The Ugly Kashmiri (Cameos in exile). (Cover: Allied Publishers)
In 1990, over 200,000 Hindus fled their homes in the Kashmir Valley in India, under dire threat from Islamic terrorists.
Forced to leave their ancestral lands and property, the displaced Kashmiri Pandits, as they are known, were rendered 'migrants,' — refugees in their own country.
Their plight remains on the sidelines of the more public spectacle of the Kashmir issue. Many of them remain in camps, awaiting justice and a possible return to the place they called home. Others, scattered and settled across India, carry the scars of the tragedy within.
The Ugly Kashmiri (Cameos in exile) (2006, Allied Publishers) by Arvind Gigoo is a collection of short pieces, which touch upon the smoldering discontent preceding the forced exile of this community, as well as the traumatic hangover, post-migration. For the first time in Indian literature, a book dealing with the politics, sociology of a state and people has been written, using short pieces which are complete in themselves.The canvas of this book stretches far beyond the Pandit community to the other essential pieces that constitute the social fabric of Kashmir: the Muslims, the intellectuals, the militants, the security forces and the politicians.
Sparing no one, not even the reader of the cameos, the author rips through any pretensions of patriotism or intellectual posturing, and exposes the hollowness within.
A poignant and, yet, scathing comment on the Kashmiri ethos, these 180 cameos hold a mirror to the universal human condition of displacement, hypocrisy and betrayal. Each piece gets a page to itself, which intensifies the impact of the words.
Although most of the cameos cannot be easily comprehended by someone from outside the context, the terseness and irony are hard to miss.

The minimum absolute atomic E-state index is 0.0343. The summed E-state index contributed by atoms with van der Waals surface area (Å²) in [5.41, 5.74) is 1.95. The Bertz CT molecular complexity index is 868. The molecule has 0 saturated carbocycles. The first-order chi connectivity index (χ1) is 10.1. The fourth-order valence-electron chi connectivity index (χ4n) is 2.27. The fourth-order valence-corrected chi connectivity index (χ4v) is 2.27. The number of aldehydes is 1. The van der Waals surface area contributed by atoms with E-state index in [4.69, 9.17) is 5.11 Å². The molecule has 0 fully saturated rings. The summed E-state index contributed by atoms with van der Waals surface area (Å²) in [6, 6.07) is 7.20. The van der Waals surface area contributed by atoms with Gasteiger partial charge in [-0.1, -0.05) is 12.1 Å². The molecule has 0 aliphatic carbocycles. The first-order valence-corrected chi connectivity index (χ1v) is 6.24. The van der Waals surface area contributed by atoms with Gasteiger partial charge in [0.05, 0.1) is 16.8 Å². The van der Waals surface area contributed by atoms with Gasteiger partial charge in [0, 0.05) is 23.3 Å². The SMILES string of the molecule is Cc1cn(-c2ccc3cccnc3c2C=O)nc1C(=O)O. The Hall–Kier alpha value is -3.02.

A defiant and incisive look at a generation of people, each cameo is, as the author puts it, "a bleeding piece of truth," and loaded with multiple meanings. Some of the cameos compress historical and political events spanning several years.
The second edition of the book (to be published) will contain a set of annotations, which can throw light on the amazing depth of meaning behind each piece.
The meaning of some of the more cryptic cameos has been paraphrased below:
His last word was: "Shift!"
>While in exile, Kashmiri Pandits shifted from rented house to rented house. They used the word "shift" for each move. Here, an old man is about to die. His dying word too is, "shift." There's a sense of ambiguity here. He is shifting to the next world.
"What an artist lies in me!"
>Nero's last words were: "What an artist dies in me!" In an instance of clever wordplay, the author uses the word "lies," in terms of how the actor inside a Kashmiri political leader lies to the people. This is an oblique reference, perhaps to Dr. Farooq Abdullah, the then-Chief Minister of Jammu and Kashmir.
"Why did you go to the International Debating Club with the proposition?"
"I had to make a second tryst with destiny."
"Character is destiny."
>The author makes a dig at Jawaharlal Nehru, the then-Prime Minister of India, who he's critical of, for approaching the United Nations Security Council with the Kashmir issue. Kashmiri Pandits regard this act as a major blunder by the former Indian PM.